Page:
U.S. Marines, marching in Danang in March 1965, were among the subjects of The Vietnam War, an 18-hour, 10-part documentary by Ken Burns and Lynn Novick.EXPAND
U.S. Marines, marching in Danang in March 1965, were among the subjects of The Vietnam War, an 18-hour, 10-part documentary by Ken Burns and Lynn Novick.
The Associated Press

The Top 10 TV series of 2017

Our dangerously bloated television industry can’t help but yield an embarrassment of riches. I won’t waste your time attempting to sum up the totality of this year’s output, because I can’t, and any critic who claims to have seen enough of the more than 500 scripted series that aired in 2017 to do so is lying. So here: My top 10 TV shows of the year.

10. The Vietnam War (PBS)
This 18-hour, 10-part documentary by Ken Burns and Lynn Novick presents a kaleidoscopic account of America’s longest-ever “police action” from both the U.S. and Vietnamese perspectives — a visually stunning and morally complex look at a bafflingly stupid war, and a reminder that none of us are, in the words of journalist Neil Sheehan, “exceptions to history.”

9. One Day at a Time (Netflix)
This remake of the beloved ’70s CBS sitcom landed on Netflix way back at the start of January, but despite the roughly 23,000 series that have premiered since, One Day at a Time is still fresh in my mind. Centered on a single mother raising two kids with her own mother in the Echo Park neighborhood in Los Angeles, One Day gives the original series a Cuban-flavored, contemporary update. It’s warm, funny and perfectly plotted, a family show that feels specific and universal at the same time.

8. Crazy Ex-Girlfriend (CW)
A musical comedy about a mentally unstable woman in a strip-mall California town? And one that’s still pumping out quality scripts and songs three seasons in, while undermining and redefining the concept of the “crazy bitch” that runs rampant in so much of our pop culture? God, I love this show.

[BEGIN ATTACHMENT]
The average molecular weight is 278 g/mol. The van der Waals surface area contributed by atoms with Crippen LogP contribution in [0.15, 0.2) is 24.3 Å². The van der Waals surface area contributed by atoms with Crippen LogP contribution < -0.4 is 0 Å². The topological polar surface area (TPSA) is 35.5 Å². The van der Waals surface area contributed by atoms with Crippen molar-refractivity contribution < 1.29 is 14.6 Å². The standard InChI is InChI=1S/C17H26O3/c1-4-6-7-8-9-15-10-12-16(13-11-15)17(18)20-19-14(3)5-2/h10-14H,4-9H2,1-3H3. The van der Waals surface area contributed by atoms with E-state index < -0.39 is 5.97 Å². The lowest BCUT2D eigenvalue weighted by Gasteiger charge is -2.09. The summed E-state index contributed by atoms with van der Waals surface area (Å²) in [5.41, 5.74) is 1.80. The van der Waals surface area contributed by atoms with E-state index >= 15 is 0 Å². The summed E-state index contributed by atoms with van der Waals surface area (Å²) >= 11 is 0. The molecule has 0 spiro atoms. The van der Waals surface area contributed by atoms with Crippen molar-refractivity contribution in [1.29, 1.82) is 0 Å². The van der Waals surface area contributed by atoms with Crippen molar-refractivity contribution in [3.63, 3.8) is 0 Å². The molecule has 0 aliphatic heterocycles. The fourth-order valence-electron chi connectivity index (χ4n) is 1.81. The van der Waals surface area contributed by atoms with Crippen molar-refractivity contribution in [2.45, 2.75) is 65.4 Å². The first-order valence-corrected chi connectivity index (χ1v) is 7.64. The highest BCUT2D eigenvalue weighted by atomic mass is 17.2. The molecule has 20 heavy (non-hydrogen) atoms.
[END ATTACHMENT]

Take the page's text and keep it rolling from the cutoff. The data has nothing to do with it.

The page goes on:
7. Search Party (TBS)
The first season of this millennial satire/mystery culminated in (spoiler!) the murder of an innocent man. In the second, Search Party’s cast of vapid young New Yorkers muddle through the aftermath of their crime. The performances are pitch perfect, the writing is darkly hilarious (I don’t laugh at this show; I cackle) and the complex, intricate plot is so beautifully orchestrated it’s like watching a figure skater land a triple axel.

6. The Good Place (NBC)
The Good Place pulled off a tricky feat when its first season ended with a big reveal (more spoilers — catch up on your shows, people!): The characters who thought they’d died and gone to heaven were actually in hell. Created by the inimitable 1`, the sitcom manages to be consistently, line-by-line funny while walking the tightrope of its concept, which doubles as a handy CliffsNotes of the arguments of the great philosophers.

Abbi Jacobson (left) and Ilana Glazer portray two New Yorkers trying to survive in Comedy Central's Broad City.EXPAND
Abbi Jacobson (left) and Ilana Glazer portray two New Yorkers trying to survive in Comedy Central's Broad City.
Comedy Central

5. Broad City (Comedy Central)
Broad City’s fourth season is a safe space — one where it’s totally normal to see a sex therapist because you haven’t been able to come since the election; where the world transforms into a psychedelic cartoon when you take magic mushrooms; where you find relief in the sunny climes and cheap rents of Florida until you’re shaken out of that sense of safety when you remember that every sweet old white lady has a semiautomatic and hates black people. Never change, Broad City.

4. Alias Grace (Netflix)